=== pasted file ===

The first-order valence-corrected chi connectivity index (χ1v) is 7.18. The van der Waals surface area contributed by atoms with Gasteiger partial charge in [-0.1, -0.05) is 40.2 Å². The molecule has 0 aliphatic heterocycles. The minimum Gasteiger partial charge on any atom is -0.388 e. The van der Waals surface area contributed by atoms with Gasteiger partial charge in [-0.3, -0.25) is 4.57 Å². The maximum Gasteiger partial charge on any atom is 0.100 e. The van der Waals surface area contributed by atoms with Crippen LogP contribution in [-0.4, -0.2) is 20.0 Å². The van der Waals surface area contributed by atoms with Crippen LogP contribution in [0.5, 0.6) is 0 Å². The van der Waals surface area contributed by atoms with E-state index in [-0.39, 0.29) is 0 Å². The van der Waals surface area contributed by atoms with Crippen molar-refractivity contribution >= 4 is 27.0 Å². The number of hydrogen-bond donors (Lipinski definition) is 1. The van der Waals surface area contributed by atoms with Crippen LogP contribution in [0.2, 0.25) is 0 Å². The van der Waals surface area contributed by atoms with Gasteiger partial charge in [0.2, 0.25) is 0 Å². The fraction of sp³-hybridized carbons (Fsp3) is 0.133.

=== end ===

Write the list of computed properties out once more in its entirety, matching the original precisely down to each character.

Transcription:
The first-order valence-corrected chi connectivity index (χ1v) is 7.18. The van der Waals surface area contributed by atoms with Gasteiger partial charge in [-0.1, -0.05) is 40.2 Å². The molecule has 0 aliphatic heterocycles. The minimum Gasteiger partial charge on any atom is -0.388 e. The van der Waals surface area contributed by atoms with Gasteiger partial charge in [-0.3, -0.25) is 4.57 Å². The maximum Gasteiger partial charge on any atom is 0.100 e. The van der Waals surface area contributed by atoms with Crippen LogP contribution in [-0.4, -0.2) is 20.0 Å². The van der Waals surface area contributed by atoms with Crippen LogP contribution in [0.5, 0.6) is 0 Å². The van der Waals surface area contributed by atoms with E-state index in [-0.39, 0.29) is 0 Å². The van der Waals surface area contributed by atoms with Crippen molar-refractivity contribution >= 4 is 27.0 Å². The number of hydrogen-bond donors (Lipinski definition) is 1. The van der Waals surface area contributed by atoms with Crippen LogP contribution in [0.2, 0.25) is 0 Å². The van der Waals surface area contributed by atoms with Gasteiger partial charge in [0.2, 0.25) is 0 Å². The fraction of sp³-hybridized carbons (Fsp3) is 0.133.